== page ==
• Do you regard innovation-led growth as critical, and do you have cascaded targets that reflect this? 
  • Do you invest in a coherent, time- and risk-balanced portfolio of initiatives with enough resources to win? 
  • Do you have differentiated business, market and technology insights that translate into winning value propositions? 
  • Are your people motivated, rewarded and organized to innovate repeatedly? 

Once you’ve built your innovation mindset, you can foster innovation within the security function and across the organization in three key ways: embracing new tech, establishing a culture of innovation and creating a process for innovation to occur. 

Embrace new technology

Although today’s CSOs are under increased pressure to improve intelligence capabilities, they and their teams often lag behind when it comes to embracing new technology. But embracing new and emerging technology is an opportunity for leaders to showcase their value to business partners and senior management. 

Think creatively and then make space for that creativity, such as holding brainstorming sessions or providing dedicated “thinking” time. Welcome curiosity and encourage teams to learn about and explore new tech so they are up-to-date on the latest technological advancements. And, allow your team to feel comfortable in suggesting new ways or ideas to apply new technology. 

For example, when looking at improving business continuity, ask your security team to consider what tools would best allow the organization to role play potential outages and test any plans. Imparting the team with the ability to embrace new tech allows members to proffer solutions that might not have been recommended otherwise, such as geolocation tools that help to locate staff in need or virtual travel platforms that facilitate targeted communications in the event of an incident.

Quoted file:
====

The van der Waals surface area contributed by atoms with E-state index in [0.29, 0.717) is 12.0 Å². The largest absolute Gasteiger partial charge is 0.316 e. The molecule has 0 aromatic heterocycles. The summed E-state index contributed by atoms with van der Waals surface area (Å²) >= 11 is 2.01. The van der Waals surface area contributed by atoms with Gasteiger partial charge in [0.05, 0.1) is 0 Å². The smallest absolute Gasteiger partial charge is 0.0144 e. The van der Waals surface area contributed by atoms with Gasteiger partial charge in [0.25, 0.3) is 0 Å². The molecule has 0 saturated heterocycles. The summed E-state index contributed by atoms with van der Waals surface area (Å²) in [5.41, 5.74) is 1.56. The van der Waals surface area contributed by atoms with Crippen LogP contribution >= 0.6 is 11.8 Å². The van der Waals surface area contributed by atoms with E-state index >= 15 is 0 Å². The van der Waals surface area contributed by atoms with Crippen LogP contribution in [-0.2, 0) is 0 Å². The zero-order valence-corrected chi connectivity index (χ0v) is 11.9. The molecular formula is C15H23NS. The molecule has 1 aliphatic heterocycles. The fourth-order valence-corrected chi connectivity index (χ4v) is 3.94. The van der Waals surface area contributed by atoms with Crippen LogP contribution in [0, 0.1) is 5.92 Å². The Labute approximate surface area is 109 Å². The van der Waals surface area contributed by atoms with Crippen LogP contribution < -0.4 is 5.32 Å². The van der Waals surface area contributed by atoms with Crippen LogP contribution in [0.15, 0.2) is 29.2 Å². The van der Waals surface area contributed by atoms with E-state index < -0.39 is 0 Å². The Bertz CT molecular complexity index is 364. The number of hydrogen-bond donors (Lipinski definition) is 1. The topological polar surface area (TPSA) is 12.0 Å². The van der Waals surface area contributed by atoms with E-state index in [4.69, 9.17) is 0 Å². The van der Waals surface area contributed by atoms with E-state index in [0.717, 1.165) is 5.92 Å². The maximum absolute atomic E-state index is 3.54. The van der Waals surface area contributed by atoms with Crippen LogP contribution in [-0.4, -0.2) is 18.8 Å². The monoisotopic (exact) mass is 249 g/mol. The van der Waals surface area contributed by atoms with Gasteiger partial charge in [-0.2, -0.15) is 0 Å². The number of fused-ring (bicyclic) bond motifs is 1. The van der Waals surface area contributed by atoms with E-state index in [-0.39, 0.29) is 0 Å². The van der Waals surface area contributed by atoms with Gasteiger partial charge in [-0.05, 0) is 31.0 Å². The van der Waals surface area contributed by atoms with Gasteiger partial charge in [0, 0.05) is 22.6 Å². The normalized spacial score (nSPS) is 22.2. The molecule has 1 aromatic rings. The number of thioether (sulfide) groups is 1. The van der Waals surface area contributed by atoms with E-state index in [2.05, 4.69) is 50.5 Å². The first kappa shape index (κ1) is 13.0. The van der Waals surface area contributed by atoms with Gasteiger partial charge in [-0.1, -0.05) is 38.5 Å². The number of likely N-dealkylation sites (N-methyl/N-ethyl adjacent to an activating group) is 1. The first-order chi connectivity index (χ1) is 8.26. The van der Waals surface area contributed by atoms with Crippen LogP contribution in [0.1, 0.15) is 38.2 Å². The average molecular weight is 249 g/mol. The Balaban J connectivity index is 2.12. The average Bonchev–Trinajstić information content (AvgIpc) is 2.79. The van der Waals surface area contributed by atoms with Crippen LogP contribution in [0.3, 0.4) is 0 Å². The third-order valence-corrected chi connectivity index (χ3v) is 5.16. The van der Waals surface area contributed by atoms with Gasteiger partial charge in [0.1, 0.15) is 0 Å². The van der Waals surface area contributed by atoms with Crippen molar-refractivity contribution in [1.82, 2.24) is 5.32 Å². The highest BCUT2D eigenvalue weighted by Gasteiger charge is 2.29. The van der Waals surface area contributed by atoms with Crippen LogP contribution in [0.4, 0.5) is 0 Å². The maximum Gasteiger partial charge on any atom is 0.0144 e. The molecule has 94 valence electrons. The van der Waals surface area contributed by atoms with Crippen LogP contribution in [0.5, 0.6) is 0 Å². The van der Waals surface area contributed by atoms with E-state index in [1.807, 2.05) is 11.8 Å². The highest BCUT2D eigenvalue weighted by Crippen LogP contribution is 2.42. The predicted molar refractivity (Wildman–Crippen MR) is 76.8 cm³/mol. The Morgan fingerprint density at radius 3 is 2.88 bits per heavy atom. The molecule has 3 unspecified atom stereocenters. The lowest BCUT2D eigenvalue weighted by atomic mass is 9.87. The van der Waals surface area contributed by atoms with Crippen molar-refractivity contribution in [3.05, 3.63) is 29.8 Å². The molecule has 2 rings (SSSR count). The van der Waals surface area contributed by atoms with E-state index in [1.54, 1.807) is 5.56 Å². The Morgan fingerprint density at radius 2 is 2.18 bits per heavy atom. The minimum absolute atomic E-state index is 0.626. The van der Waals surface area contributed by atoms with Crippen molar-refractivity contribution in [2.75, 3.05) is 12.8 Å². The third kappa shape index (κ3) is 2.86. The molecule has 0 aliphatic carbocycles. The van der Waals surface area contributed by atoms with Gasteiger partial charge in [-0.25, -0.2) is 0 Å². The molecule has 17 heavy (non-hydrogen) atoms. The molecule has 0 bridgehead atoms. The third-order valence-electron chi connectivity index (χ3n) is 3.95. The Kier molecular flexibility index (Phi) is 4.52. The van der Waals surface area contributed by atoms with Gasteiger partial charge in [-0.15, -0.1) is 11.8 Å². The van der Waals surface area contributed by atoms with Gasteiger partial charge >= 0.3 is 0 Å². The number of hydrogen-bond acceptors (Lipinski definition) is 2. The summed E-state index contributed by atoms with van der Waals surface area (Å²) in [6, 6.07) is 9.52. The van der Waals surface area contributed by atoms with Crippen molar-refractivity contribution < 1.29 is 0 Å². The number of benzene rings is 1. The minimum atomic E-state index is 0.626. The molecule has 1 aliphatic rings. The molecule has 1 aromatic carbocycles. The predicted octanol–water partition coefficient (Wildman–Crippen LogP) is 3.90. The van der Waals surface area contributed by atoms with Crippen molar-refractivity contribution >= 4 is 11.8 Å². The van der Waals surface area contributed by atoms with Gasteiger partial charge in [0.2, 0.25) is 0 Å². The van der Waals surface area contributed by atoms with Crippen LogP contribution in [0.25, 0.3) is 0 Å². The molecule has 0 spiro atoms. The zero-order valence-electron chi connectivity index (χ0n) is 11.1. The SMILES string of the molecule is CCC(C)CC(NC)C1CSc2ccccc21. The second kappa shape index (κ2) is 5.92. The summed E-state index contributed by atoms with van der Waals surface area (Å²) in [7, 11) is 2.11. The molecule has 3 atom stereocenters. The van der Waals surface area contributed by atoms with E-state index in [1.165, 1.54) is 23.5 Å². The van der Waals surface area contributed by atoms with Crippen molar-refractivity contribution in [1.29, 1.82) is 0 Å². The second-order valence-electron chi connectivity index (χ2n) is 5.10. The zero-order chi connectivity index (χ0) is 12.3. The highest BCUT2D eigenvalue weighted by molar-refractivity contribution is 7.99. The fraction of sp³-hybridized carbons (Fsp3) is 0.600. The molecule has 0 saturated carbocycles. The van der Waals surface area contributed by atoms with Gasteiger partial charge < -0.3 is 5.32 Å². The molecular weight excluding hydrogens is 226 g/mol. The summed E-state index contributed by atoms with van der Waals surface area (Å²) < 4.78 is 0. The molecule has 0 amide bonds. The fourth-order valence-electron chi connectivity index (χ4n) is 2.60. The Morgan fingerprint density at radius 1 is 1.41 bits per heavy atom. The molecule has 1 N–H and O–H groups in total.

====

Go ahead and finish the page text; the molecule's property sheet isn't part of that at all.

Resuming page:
Establish an innovative culture 

More than 85% of innovation practitioners report that fear often or always holds back innovation. But only a quarter of organizations understand this fear, and fewer than 11% are doing anything about it.

Innovation can be intimidating. It’s new and challenging, and if the organization doesn’t prioritize inclusivity and openness, it will fail. This includes not getting caught up in a legacy mindset. Nothing derails potential innovation like someone saying, “We have to do it this way because this is how we’ve always done it.”

Establishing an innovative culture can start with small changes like the language the team uses. For example, one organization starts big meetings with a slide that says “It’s easier to edit than to author. Before we iterate, please thank the authors.” Another always hyphenates the word mistakes so that it reads as “mis-takes” to indicate that errors or missteps should be seen as an expected and an important part of the innovation process.